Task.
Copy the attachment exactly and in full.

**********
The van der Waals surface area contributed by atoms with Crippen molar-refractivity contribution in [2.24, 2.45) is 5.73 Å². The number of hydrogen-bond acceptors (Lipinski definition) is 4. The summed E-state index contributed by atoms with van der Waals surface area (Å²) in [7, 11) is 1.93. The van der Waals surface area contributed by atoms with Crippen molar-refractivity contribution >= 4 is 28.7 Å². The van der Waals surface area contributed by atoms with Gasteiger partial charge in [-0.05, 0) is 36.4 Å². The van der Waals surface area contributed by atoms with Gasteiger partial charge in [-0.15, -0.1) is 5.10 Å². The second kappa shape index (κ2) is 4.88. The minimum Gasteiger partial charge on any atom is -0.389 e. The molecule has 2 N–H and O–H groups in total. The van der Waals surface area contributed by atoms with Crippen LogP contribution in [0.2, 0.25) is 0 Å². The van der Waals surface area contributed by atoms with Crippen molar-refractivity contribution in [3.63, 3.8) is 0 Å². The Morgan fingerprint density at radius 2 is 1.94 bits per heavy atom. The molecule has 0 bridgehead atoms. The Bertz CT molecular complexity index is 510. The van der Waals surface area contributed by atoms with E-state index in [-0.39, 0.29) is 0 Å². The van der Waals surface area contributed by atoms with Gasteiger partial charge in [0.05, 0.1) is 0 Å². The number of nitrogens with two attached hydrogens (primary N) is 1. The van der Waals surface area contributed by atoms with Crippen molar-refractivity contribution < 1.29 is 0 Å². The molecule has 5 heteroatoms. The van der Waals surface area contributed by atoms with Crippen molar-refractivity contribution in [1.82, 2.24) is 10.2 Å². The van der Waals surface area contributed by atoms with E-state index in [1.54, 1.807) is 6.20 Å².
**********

The van der Waals surface area contributed by atoms with Crippen molar-refractivity contribution in [2.24, 2.45) is 5.73 Å². The number of hydrogen-bond acceptors (Lipinski definition) is 4. The summed E-state index contributed by atoms with van der Waals surface area (Å²) in [7, 11) is 1.93. The van der Waals surface area contributed by atoms with Crippen molar-refractivity contribution >= 4 is 28.7 Å². The van der Waals surface area contributed by atoms with Gasteiger partial charge in [-0.05, 0) is 36.4 Å². The van der Waals surface area contributed by atoms with Gasteiger partial charge in [-0.15, -0.1) is 5.10 Å². The second kappa shape index (κ2) is 4.88. The minimum Gasteiger partial charge on any atom is -0.389 e. The molecule has 2 N–H and O–H groups in total. The van der Waals surface area contributed by atoms with Crippen LogP contribution in [0.2, 0.25) is 0 Å². The van der Waals surface area contributed by atoms with Crippen molar-refractivity contribution in [3.63, 3.8) is 0 Å². The Morgan fingerprint density at radius 2 is 1.94 bits per heavy atom. The molecule has 0 bridgehead atoms. The Bertz CT molecular complexity index is 510. The van der Waals surface area contributed by atoms with E-state index in [-0.39, 0.29) is 0 Å². The van der Waals surface area contributed by atoms with Gasteiger partial charge in [0.05, 0.1) is 0 Å². The number of nitrogens with two attached hydrogens (primary N) is 1. The van der Waals surface area contributed by atoms with Crippen molar-refractivity contribution < 1.29 is 0 Å². The molecule has 5 heteroatoms. The van der Waals surface area contributed by atoms with Crippen molar-refractivity contribution in [1.82, 2.24) is 10.2 Å². The van der Waals surface area contributed by atoms with E-state index in [1.54, 1.807) is 6.20 Å².